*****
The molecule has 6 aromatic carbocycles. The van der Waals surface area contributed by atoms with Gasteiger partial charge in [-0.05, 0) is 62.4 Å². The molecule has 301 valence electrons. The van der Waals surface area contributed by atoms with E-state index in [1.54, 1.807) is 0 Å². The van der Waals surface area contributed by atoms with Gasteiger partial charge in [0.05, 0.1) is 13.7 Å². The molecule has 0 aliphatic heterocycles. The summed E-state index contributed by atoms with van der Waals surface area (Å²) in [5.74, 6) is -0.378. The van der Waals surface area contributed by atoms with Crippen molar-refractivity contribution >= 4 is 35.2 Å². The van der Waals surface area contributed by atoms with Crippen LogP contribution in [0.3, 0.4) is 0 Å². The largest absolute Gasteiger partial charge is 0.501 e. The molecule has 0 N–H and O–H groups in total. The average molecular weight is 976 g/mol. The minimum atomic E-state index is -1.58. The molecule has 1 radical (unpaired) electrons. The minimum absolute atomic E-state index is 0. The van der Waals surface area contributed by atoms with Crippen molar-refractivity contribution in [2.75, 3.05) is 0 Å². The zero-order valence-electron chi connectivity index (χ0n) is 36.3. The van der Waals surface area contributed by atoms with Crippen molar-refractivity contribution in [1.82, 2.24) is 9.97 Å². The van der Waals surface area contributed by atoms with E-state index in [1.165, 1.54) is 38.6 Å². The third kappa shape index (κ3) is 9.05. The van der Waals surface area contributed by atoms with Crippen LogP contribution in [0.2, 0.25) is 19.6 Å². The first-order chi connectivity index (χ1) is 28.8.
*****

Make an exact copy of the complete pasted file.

The molecule has 6 aromatic carbocycles. The van der Waals surface area contributed by atoms with Gasteiger partial charge in [-0.05, 0) is 62.4 Å². The molecule has 301 valence electrons. The van der Waals surface area contributed by atoms with E-state index in [1.54, 1.807) is 0 Å². The van der Waals surface area contributed by atoms with Gasteiger partial charge in [0.05, 0.1) is 13.7 Å². The molecule has 0 aliphatic heterocycles. The summed E-state index contributed by atoms with van der Waals surface area (Å²) in [5.74, 6) is -0.378. The van der Waals surface area contributed by atoms with Crippen molar-refractivity contribution >= 4 is 35.2 Å². The van der Waals surface area contributed by atoms with Crippen LogP contribution in [0.3, 0.4) is 0 Å². The largest absolute Gasteiger partial charge is 0.501 e. The molecule has 0 N–H and O–H groups in total. The average molecular weight is 976 g/mol. The minimum atomic E-state index is -1.58. The molecule has 1 radical (unpaired) electrons. The minimum absolute atomic E-state index is 0. The van der Waals surface area contributed by atoms with Crippen molar-refractivity contribution in [2.75, 3.05) is 0 Å². The zero-order valence-electron chi connectivity index (χ0n) is 36.3. The van der Waals surface area contributed by atoms with Crippen molar-refractivity contribution in [1.82, 2.24) is 9.97 Å². The van der Waals surface area contributed by atoms with E-state index in [1.165, 1.54) is 38.6 Å². The third kappa shape index (κ3) is 9.05. The van der Waals surface area contributed by atoms with Crippen LogP contribution in [0.2, 0.25) is 19.6 Å². The first-order chi connectivity index (χ1) is 28.8.